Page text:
Money

Use of figures

In general, use figures to express amounts of money.

Example

  • Tickets are $7.50 each.

You may spell out infrequent references to money if the amount can be written in three words or less (e.g., five dollars, ten thousand dollars).

Example

  • He was down to his last five dollars.

Whole dollars

Do not add a decimal point and zeros for whole dollar amounts, unless listed in a series or if they are in a column format.

Examples

  • Tickets are $7.50 each or two for $14.
  • The committee suggested several pricing options: $7.50, $7.75, or $8.00

Under a dollar

For amounts under a dollar, use figures with the word cents.

Example

  • A small coffee is 99 cents.

Large amounts

Large amounts of money may be expressed in both figures and words.

Example

  • The original cost of the building was $4.5 million.

Numbers

Figure style

Spell out numbers that can be written in one or two words and represent other numbers by numerals. Always spell out numbers that begin a sentence.

Examples

  • One, thirty-six, one hundred, fifteen hundred, 2 1/2, 101, 137, 1,275.
  • Twenty-two students were awarded scholarships this year.

For infrequent use of numbers, you may spell out numbers if they can be written in one or two words (ten, ninety-nine, one hundred, six million).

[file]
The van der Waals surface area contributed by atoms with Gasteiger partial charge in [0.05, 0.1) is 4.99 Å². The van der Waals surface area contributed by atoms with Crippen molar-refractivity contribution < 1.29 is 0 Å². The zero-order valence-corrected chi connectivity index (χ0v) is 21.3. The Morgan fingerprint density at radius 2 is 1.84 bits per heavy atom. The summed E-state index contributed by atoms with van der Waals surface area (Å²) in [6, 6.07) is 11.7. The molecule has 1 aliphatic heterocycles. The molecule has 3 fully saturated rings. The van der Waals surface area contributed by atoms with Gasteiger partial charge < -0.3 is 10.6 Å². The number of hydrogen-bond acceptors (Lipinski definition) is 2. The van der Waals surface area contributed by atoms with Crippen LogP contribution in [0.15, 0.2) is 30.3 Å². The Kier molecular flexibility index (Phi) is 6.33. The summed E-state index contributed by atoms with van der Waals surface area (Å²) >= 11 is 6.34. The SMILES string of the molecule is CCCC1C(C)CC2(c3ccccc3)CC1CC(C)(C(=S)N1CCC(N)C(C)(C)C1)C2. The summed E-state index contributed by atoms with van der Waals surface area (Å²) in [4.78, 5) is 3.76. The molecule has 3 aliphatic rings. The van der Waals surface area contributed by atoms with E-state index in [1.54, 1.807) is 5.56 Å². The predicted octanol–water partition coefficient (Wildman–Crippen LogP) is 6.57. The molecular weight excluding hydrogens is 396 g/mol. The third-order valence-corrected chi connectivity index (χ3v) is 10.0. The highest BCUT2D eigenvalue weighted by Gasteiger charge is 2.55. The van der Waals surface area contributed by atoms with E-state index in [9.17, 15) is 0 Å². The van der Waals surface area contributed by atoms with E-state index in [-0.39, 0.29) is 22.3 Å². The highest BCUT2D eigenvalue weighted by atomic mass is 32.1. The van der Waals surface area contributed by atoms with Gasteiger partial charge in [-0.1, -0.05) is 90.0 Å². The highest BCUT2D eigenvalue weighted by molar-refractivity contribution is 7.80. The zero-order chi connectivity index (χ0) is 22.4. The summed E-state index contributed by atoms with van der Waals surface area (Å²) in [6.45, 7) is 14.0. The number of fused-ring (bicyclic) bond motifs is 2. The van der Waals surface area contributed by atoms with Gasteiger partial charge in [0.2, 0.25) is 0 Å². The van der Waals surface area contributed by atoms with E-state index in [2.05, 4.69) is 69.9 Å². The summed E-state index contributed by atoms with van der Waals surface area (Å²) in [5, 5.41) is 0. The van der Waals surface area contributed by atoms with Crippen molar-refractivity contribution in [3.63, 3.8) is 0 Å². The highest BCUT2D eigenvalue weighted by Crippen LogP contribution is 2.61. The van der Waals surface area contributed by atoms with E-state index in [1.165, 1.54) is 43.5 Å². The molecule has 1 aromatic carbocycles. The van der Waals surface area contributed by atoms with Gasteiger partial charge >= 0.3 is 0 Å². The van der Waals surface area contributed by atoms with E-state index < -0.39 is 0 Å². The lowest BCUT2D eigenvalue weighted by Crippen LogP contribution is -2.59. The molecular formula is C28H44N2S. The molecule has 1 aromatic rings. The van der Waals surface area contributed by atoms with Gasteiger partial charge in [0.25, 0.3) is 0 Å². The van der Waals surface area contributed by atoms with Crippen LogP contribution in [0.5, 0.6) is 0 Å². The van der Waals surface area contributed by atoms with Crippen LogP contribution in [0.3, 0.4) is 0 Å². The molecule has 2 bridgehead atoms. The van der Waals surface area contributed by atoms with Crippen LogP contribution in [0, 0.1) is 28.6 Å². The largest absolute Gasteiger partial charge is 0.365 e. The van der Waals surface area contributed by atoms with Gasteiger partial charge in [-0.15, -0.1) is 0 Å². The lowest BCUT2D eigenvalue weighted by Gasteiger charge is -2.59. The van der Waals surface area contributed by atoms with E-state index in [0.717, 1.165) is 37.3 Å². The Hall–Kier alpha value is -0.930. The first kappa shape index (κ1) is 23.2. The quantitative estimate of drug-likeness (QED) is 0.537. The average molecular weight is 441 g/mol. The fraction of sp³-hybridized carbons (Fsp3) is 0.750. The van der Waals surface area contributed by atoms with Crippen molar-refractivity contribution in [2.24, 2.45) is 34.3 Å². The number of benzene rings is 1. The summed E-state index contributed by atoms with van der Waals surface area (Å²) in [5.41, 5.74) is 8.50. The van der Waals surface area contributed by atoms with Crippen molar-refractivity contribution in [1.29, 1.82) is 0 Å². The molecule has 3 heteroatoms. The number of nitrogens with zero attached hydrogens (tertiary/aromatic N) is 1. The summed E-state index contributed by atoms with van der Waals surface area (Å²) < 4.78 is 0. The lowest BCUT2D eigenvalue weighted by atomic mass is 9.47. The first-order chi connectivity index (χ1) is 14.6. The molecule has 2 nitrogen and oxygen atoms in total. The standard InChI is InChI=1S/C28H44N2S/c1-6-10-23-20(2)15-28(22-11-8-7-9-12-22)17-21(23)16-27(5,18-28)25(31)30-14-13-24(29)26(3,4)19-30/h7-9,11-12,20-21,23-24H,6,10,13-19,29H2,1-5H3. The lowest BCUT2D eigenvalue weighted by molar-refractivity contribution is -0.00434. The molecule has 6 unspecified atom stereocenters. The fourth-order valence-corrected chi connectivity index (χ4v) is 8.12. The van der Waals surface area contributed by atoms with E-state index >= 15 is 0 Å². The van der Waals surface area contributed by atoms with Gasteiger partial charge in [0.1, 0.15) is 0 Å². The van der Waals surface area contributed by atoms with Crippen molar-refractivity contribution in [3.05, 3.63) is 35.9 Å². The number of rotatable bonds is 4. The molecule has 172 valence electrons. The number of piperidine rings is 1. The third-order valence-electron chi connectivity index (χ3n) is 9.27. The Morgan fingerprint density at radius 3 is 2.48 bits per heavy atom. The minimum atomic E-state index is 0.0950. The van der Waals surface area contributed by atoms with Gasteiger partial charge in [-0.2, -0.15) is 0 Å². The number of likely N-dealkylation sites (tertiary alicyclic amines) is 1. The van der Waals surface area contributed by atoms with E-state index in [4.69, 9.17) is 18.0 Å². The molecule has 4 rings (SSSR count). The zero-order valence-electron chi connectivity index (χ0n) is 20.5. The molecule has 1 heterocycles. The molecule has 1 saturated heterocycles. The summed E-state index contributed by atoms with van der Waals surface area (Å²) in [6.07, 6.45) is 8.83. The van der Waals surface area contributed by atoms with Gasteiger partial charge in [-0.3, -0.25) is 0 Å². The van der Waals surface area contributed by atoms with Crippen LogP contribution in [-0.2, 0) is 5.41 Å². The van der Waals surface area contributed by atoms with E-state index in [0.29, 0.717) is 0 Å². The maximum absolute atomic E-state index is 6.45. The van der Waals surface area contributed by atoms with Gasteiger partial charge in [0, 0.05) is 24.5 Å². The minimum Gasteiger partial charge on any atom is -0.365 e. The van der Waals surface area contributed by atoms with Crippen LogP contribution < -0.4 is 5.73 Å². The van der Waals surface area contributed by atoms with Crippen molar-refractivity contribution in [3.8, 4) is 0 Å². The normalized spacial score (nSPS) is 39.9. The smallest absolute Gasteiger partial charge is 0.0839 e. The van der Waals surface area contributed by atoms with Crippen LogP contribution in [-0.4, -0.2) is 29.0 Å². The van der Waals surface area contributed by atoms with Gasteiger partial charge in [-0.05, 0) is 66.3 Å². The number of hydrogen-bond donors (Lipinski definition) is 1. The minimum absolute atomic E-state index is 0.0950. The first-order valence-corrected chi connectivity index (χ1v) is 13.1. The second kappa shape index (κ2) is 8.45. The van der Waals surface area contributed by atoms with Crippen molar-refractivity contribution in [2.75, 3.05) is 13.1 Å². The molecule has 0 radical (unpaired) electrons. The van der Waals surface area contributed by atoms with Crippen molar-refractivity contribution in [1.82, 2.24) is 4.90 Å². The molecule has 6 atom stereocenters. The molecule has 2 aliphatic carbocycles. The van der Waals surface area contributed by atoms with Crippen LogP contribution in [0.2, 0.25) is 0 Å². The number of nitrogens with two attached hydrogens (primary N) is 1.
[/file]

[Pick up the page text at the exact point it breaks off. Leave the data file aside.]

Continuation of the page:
Related numbers

Express in the same style.

Example

  • He reported that 8 of 12 chapters were represented.

Four-digit

Use a comma ($3,000).

Plurals

Do not use an apostrophe to form the plural of a number (1990s, temperatures in the 90s).

Publication Titles

Italics

Italicize the names of books, plays, poems published as books, pamphlets, newsletters, and periodicals (newspapers, magazines, and journals).

Quotation marks

Use quotation marks for the titles of articles, essays, stories, and poems published within larger works.

Sentence Spacing

General rule

Use one space after the punctuation at the end of a sentence.

National English Honor Society

General reference

Spell out National English Honor Society on the first reference and then use acronym NEHS for all subsequent references.
Society may also be used.

International

Since NEHS is an international organization, when referring to events or activities use "Society level" rather than "national level."

Publications

NEHSXpress
NEHS Museletter

Word Preferences

Alumna

A female graduate from a particular school.

Example

  • Jane Smith is an alumna of Clarksville High School.

Alumni

The plural of alumna/alumnus.

Example

  • Jane Smith and Bill Jones are alumni of Clarksville High School.

Alumnus

A male graduate from a particular school.

Example

  • Bill Jones is an alumnus of Clarksville High School.

Non-Fiction

Alwasy hyphenate non-fiction. Capitalize "Fiction" when "Non" is capitalized or in a heading.

Examples

  • This I Believe is a popular creative non-fiction anthology.
  • Non-Fiction texts may be examined in essays submitted to The Sigma Tau Delta Review.

Theatre

Preferred variant of theater when referring to a live production, unless the preferred spelling of a specific venue is theater.

Examples

  • There was a Broadway production playing at the local theatre.
  • The Harris Theater for Music and Dance is located at the north end of Millennium Park in downtown Chicago.

T-shirt

Always capitalize the ' T '.

Example

  • There are several T-shirts available for purchase at the event.